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Further generalizations of the Banach contraction principle

Abstract

We establish a new fixed point theorem in the setting of Branciari metric spaces. The obtained result is an extension of the recent fixed point theorem established in Jleli and Samet (J. Inequal. Appl. 2014:38, 2014).

1 Introduction

The fixed point theorem, generally known as the Banach contraction principle, appeared in an explicit form in Banach’s thesis in 1922 [1], where it was used to establish the existence of a solution to an integral equation. Since then, because of its simplicity and usefulness, it has become a very popular tool in solving existence problems in many branches of mathematical analysis. This principle states that if $(X,d)$ is a complete metric space and $T:X→X$ is a contraction map (i.e., $d(Tx,Ty)≤λd(x,y)$ for all $x,y∈X$, where $λ∈(0,1)$ is a constant), then T has a unique fixed point.

The Banach contraction principle has been generalized in many ways over the years. In some generalizations, the contractive nature of the map is weakened; see [29] and others. In other generalizations, the topology is weakened; see [1023] and others. In [24], Nadler extended the Banach fixed point theorem from single-valued maps to set-valued contractive maps. Other fixed point results for set-valued maps can be found in [2530] and the references therein.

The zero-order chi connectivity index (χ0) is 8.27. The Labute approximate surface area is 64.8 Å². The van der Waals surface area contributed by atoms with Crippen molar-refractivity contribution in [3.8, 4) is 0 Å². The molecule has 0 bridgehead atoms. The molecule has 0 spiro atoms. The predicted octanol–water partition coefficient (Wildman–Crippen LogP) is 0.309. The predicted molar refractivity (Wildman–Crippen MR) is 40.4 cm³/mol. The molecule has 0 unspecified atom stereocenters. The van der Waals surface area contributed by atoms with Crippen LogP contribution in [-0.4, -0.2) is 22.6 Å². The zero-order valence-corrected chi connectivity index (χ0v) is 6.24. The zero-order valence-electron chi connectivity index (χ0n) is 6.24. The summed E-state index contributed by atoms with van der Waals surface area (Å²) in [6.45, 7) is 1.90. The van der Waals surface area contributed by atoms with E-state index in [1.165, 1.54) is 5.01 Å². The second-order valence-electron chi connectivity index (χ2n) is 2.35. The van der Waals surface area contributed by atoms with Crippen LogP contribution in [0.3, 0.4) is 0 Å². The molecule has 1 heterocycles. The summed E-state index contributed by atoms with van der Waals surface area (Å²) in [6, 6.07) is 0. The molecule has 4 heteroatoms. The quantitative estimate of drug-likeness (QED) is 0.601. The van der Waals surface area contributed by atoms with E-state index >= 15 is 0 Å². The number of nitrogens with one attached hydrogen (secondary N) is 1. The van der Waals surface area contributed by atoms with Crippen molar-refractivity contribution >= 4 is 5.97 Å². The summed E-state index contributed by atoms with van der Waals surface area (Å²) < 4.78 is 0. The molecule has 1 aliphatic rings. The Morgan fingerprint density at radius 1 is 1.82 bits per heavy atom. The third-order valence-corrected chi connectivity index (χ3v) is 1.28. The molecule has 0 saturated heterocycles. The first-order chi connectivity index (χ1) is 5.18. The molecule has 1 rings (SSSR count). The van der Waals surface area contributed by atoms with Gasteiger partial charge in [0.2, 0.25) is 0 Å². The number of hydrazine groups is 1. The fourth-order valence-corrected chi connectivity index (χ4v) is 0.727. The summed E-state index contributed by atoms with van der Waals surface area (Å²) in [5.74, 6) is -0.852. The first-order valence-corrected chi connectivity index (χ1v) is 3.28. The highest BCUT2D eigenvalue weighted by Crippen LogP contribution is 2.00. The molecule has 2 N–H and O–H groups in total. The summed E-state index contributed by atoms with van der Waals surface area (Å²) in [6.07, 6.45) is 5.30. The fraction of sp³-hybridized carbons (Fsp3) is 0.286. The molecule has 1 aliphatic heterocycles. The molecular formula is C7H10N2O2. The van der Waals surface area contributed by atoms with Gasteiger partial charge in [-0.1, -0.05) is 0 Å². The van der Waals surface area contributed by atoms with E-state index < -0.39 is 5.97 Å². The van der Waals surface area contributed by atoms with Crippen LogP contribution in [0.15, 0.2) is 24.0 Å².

In 2000, Branciari [11] introduced the concept of generalized metric spaces, where the triangle inequality is replaced by the inequality $d(x,y)≤d(x,u)+d(u,v)+d(v,y)$ for all pairwise distinct points $x,y,u,v∈X$. Various fixed point results were established on such spaces; see [10, 13, 1720, 22, 3133] and the references therein.

We recall the following definitions introduced in [11].